Lost in Translation: Communication Tips for Summer Associates and New Lawyers
Of the many challenges that pervade life as a summer associate at a large law firm, perhaps none is quite as nerve-wracking as that first “clarification meeting” with a partner or a senior associate. You’ve received an assignment and reviewed it thoroughly, but to no avail. You do not have the slightest idea what you are being asked to do (other than to devote the next several days of your life to answering a mysterious and potentially unanswerable question). A blank document glares menacingly at you from the computer screen. The search box in LEXIS is empty. The task appears impossible. It’s time to swallow hard and seek guidance from your assigning attorney.
Thankfully, asking for help is rarely looked down upon nowadays and many summer programs provide judgment-free mentoring resources for summer associates to ensure that they never feel too “stuck.” Even so, a time comes in the course of working on many large assignments when the best strategy is to speak with the assigning attorney to receive direction or clarification on some part of the project. Conversing with someone who is likely to be evaluating everything you say may be intimidating at first, but it can also be highly rewarding to “hold your own” in a dialog about complex legal issues. What’s more, having a productive conversation with an assigning attorney can leave a lasting positive impression that written work product cannot. Thus, the skill of communicating effectively with the attorneys for whom you are working is critical to the ultimate goal: getting a job offer.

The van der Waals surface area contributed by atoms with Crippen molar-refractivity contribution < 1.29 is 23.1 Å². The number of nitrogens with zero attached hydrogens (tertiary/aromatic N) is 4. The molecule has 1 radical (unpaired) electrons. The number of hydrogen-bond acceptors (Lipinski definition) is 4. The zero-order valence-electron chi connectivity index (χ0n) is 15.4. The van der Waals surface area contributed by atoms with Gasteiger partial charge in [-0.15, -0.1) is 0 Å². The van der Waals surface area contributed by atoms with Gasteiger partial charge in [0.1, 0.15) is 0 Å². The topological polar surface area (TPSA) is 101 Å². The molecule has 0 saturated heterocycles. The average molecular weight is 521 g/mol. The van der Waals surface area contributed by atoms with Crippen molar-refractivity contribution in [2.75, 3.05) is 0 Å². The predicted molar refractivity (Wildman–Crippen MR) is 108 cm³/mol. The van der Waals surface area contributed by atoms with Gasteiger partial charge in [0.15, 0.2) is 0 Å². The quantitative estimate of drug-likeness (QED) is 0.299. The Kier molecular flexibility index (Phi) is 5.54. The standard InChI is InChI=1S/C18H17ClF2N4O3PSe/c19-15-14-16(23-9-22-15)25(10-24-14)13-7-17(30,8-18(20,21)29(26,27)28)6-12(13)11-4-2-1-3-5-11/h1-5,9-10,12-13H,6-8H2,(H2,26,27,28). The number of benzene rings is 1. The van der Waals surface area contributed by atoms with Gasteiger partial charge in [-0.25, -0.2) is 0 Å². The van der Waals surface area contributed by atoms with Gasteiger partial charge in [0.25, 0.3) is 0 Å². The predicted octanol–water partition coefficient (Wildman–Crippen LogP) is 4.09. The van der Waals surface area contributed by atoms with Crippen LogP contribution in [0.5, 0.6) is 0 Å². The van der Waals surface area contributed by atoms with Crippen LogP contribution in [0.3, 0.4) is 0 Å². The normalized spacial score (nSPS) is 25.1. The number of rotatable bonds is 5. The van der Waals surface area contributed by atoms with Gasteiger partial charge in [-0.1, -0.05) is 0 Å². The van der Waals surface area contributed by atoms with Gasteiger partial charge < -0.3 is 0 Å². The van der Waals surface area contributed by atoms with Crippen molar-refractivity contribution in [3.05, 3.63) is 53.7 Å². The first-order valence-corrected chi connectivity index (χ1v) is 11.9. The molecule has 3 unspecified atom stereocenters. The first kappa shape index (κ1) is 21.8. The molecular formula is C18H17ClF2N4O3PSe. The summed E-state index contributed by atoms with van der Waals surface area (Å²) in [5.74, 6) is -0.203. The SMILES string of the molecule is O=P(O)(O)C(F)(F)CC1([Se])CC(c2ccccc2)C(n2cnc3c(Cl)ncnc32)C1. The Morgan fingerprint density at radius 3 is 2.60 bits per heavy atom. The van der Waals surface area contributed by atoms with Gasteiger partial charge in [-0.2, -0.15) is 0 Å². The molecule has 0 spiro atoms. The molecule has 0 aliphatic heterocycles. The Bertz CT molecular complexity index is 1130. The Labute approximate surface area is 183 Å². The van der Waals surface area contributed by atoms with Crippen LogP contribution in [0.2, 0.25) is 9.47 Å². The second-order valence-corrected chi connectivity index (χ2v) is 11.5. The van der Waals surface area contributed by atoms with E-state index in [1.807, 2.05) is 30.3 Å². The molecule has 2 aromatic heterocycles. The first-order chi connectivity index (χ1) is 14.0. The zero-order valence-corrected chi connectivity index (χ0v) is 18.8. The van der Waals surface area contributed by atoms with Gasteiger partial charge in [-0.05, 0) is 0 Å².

Good communication about an assignment does not have to be as difficult as the assignment itself. Just follow the four steps below and you’ll be well on your way to impressing your assigning attorney before she reads a single word you’ve written.
- Know your audience.
During my first week as a summer associate, one of my associate mentors said something that stuck with me throughout the summer. He said, “One thing you should realize is that you might turn in something for one attorney, and he might say, ‘Hey, this is great!’ Then you might turn in the exact same product for another attorney, and he might say, ‘This could use some work.’ So you need to know who you’re working with.”